Wednesday, December 15, 2010

John Hinckley: Another Lone Nut?

Some allege that John Warncock Hinckley,Jr., who attempted to kill Ronald Reagan in front of the Washington Hilton—now called the “Hinkley Hilton”-- on March 30, 1981, was a victim of mind control. The evidence of mind control is thin. One of the policemen who nabbed Hinckley thought he was hypnotized or in some sort of induced state.

Several weeks before the incident, the papers were printing rumors that someone took a shot at Vice President George W. Bush in the wee hours of the morning. The rumor was traced to a policeman and an official with access to good information. The shooting took place near the town house of the vice president’s long-term mistress, Jennifer Fitzgerald. The Vice President was furious and the Washington Post killed the story. This sort of scare usually heightene concerns about security, but Reagan’s guards at the Hilton advised that he did need to wear his security vest.

When George H.W. Bush made it back to Washington, he immediately ruled out any investigation that the shooting was a result of a conspiracy. Al Haig, in his memoirs, wondered if a conspiracy was involved, but he did not questions Bush’s decision at the time. This is an historical matter that will never be resolved. Orthodox historians have no choice but to accept the official story.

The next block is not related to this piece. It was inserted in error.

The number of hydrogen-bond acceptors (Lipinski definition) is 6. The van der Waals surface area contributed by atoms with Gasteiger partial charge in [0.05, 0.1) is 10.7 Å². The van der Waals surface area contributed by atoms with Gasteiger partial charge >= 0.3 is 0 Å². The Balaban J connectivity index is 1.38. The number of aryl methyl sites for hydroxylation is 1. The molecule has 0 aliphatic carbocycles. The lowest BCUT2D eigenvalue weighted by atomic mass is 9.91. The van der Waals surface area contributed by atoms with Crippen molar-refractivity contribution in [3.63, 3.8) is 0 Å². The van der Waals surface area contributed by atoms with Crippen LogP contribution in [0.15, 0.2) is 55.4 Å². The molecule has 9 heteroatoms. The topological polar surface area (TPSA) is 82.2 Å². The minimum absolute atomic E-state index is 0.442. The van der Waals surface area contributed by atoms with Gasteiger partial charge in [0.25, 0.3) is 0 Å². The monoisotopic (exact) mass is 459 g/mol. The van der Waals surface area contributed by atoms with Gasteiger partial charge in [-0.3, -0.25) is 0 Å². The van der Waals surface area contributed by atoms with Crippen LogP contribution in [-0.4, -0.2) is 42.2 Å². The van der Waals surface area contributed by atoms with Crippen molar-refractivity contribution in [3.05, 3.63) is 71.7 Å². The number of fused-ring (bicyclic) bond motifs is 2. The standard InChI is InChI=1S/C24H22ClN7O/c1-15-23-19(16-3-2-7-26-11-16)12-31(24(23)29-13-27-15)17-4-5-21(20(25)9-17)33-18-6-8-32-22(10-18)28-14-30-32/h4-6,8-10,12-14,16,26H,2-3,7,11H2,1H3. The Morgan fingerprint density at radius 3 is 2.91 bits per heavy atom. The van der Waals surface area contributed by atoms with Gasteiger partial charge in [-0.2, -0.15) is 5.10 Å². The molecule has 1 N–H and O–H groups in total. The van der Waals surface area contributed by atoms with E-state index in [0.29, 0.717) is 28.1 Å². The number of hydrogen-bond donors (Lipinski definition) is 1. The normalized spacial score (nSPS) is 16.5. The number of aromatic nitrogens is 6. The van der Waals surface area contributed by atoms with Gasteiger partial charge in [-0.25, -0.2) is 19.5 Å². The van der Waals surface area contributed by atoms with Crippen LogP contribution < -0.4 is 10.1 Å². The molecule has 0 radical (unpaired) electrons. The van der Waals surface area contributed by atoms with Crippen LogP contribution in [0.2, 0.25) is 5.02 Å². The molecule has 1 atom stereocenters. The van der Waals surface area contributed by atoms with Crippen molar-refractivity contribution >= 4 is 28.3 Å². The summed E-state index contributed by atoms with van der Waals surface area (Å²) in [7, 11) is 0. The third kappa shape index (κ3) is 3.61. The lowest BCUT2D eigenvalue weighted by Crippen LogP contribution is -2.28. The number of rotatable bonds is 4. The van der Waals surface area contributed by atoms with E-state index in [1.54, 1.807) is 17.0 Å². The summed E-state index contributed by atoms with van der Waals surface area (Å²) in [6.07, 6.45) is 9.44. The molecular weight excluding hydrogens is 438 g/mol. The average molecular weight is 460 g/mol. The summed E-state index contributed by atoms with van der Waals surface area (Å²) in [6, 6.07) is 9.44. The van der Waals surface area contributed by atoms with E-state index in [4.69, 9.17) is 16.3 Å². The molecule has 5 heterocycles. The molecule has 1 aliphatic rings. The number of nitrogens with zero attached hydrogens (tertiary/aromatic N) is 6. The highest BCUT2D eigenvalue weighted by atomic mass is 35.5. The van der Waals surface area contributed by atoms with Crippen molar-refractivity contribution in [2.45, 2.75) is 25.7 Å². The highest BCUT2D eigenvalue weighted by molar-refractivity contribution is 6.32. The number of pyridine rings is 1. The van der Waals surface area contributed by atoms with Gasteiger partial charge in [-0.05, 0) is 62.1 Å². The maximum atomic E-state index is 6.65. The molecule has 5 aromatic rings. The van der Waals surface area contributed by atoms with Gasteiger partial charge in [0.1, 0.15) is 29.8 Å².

Hinckley was a member of World Vision, a fundamentalist group that sometimes fronts for the C.I.A.. He was also a former member of the National Part of America—Nazis. The weapon he was supposed to have used was a short barrel 22 revolver, an RG-14, using Devastator long bullets. Four people were wounded by the six bullets he fired. There is film of Hinckley firing the first two shots; they hit no one. The sixth shot is said to have hit the side of the limo, ricocheting down the side of the car and hitting the president. Reagan was hit just under the left arm pit, and the bullet supposedly flattened to the size of a dime.